Paul J. Zerella | From Bridgeport to Bermite

Letters to the Editor
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The Bridgeport community was built on land that has been in human use at least since the 1700s. Records show that the area was most recently hog farms and barley fields. The area near where the elementary school now stands was used as a landfill for household waste from 1950 to approximately 1966. The California Environmental Protection Agency’s Department of Toxic Substances Control, DTSC, found no reason an elementary school should not be built on the site.

The entire preceding paragraph is a summary of information contained in a Signal article dated Feb. 22. 

Parents are concerned about what their children might be exposed to at Bridgeport Elementary School. Officials report they can find no cause for concern. The parents’ concern is real and the official response is based on the best information available. I have no idea how this will play out in the coming months. The parents’ concern, real as it is, may turn out to be misplaced. Officials’ response might have to change if new facts come to light. I have every reason to believe all the stakeholders, acting in good faith, will work toward resolving this issue, though I have no idea how it will turn out.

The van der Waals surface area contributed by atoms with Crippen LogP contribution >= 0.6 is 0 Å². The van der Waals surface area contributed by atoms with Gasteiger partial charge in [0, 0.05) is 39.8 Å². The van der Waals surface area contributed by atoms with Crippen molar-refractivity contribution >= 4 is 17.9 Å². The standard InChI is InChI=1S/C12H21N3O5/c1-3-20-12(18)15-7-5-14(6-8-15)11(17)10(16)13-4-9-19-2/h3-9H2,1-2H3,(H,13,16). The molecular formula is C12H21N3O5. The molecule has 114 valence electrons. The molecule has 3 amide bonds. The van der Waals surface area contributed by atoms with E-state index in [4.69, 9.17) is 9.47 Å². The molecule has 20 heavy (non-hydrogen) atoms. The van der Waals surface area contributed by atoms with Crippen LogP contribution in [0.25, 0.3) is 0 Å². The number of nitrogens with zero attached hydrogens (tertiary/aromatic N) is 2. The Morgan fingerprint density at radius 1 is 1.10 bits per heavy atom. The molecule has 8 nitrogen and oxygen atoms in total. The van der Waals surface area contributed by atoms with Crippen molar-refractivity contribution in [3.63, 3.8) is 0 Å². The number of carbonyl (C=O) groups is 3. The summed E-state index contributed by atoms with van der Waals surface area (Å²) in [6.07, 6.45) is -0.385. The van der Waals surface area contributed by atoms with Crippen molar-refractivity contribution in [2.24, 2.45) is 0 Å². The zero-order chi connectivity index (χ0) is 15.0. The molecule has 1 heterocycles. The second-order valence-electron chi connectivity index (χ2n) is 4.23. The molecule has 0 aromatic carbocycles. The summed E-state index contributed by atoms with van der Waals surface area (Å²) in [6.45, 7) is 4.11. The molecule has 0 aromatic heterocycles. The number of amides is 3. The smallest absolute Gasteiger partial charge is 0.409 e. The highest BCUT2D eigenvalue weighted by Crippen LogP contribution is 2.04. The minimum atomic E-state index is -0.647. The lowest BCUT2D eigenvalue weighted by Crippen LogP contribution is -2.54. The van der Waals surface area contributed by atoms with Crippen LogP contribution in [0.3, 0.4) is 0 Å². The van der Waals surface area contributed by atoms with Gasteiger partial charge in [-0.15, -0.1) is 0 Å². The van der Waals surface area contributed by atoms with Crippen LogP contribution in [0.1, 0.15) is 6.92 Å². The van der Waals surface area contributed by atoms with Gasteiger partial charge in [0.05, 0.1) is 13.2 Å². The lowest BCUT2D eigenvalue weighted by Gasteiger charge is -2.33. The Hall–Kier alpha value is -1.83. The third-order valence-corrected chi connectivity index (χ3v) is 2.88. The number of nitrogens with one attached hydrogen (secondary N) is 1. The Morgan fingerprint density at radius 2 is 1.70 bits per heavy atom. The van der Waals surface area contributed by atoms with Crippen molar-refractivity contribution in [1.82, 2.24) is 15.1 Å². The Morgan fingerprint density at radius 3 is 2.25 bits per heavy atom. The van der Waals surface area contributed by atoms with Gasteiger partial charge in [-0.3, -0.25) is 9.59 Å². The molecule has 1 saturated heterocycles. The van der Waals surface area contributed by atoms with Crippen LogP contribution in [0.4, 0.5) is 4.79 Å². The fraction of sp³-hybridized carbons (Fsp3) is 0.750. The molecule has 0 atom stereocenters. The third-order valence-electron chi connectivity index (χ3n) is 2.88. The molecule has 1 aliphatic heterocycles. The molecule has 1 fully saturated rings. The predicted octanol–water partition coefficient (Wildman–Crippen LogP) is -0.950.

Now, for just a few minutes, put yourself in 2045, twenty-five years from today. Children still go to elementary schools, one of which is Whittaker-Bermite Elementary at the corner of Magic Mountain Parkway and Flare Road. This intersection doesn’t exist today. But it will in 2045 after Magic Mountain Parkway has been extended through the Bermite site to Golden Valley Road. Parents are still concerned for their children’s safety in 2045, just like they are today. 

Parents of children at Bermite Elementary get concerned. Their children have a rash or a cough or report a “funny” smell. DTSC reports that the site was cleaned up in 2019. But they remind people that, prior to 1967, the site had been used to manufacture a wide variety of products: gunpowder as early as 1917, fireworks from 1936 to 1942, red phosphorous, flares, detonators and other explosives from 1942 to 1967. From 1967 to 1987, fireworks, rocket motors, depleted uranium ammunition and a wide variety of explosives were manufactured and tested on the site. They also report that perchlorate, which had been used in several of the products manufactured on the site, had contaminated the groundwater and is still being cleaned up. 

I know that in 2045, we’ll have better sources of information. We’ll understand more about everything. Of that I am certain. I also believe two things strongly. We will know that building a road through the Bermite site to help manage traffic congestion around the valley was one thing but the decision to leave the rest of the site as open space and not build homes, schools and businesses was clearly the right choice. 

Just imagine trying to defend to future generations building an elementary school on a site with the history we know about Bermite. 

Paul J. Zerella

Saugus

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